Odds & Ends

This page is for anything that doesn’t go anywhere else of course………
We’ve been in this business for a long time and collected lots of historical, humorous and informative anecdotes so we are putting them all here as time permits.

Extracts from old book


In the course of a game of billiards or snooker one of the players usually has a little more luck that the other, and an unintentional stroke produces a chance successful hit, this is called a fluke. Fluke derived from flukes of an anchor, when throwing an anchor overboard it was a matter of chance which fluke held.

It is said that it was easy to cheat at billiards or snooker without the assistance of the marker and providing ones opponent remains sober.

Billiards requires a higher degree of skill than any game except chess and in the early part of the last century it was said never play a man for money if he called the marker by his first name or carried his own chalk.

Track Marks on the Cloth

After a period of use some white tracking on the cloth will occur, particularly against the cushions and in the pocket openings. It is part of the normal process of wear.

In order to establish the cause of this a programme of research was carried out at Leeds University and also in Factory Laboratories. Results proved that over a period of time a degradation of the wool fibre occurs due to the cloth being bruised or crushed between the hard surface of the balls and the unyielding slate bed of the table.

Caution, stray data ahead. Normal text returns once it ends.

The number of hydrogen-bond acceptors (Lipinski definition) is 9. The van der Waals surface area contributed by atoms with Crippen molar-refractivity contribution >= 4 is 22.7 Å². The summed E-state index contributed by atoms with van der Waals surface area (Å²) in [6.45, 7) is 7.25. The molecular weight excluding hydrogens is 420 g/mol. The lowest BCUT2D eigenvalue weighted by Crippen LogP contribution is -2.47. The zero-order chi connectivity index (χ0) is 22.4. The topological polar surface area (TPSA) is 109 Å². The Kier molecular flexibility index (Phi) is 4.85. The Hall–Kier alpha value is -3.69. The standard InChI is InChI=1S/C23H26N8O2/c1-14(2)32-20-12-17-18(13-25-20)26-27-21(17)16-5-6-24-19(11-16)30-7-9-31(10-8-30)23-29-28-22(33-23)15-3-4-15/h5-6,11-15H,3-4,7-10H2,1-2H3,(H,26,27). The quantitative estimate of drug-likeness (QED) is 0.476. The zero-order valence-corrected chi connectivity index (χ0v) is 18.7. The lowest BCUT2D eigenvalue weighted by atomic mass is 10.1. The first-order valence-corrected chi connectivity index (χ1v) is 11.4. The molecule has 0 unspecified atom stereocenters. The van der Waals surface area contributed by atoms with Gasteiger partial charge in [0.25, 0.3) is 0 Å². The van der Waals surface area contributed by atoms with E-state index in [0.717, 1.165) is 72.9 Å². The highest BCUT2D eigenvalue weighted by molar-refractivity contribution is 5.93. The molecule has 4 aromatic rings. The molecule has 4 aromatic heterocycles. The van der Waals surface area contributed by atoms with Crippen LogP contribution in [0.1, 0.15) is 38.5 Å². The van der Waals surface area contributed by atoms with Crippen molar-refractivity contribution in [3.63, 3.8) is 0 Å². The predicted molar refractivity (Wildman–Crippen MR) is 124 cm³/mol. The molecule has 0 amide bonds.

Contributory causes which accelerate the appearance of the marks are as follows:

  1. The use of chipped or worn balls.
  2. The handling of the balls with greasy or perspiring hands; the balls pick up chalk and other dust from the table more easily.
  3. A lack of table maintenance thus allowing the accumulation of chalk and other dusts.
  4. The excessive use of powerful percussion shots which in any instances cause the balls to bounce when striking the cushions.
  5. The incorrect height, angle or type of rubber used in the cushions causing the balls to be trapped against the cloth at the time of impact. Providing that a reputable billiard table fitter has been employed, however, this is the least likely cause.

The appearance of track marks can be minimised by careful attention to the above points and in particular to giving the cloth a regular brushing to remove chalk dust, which, as will be understood, acts as a powerful abrasive.

Cushions require no other maintenance other than regular brushing, again with the run of the nap.”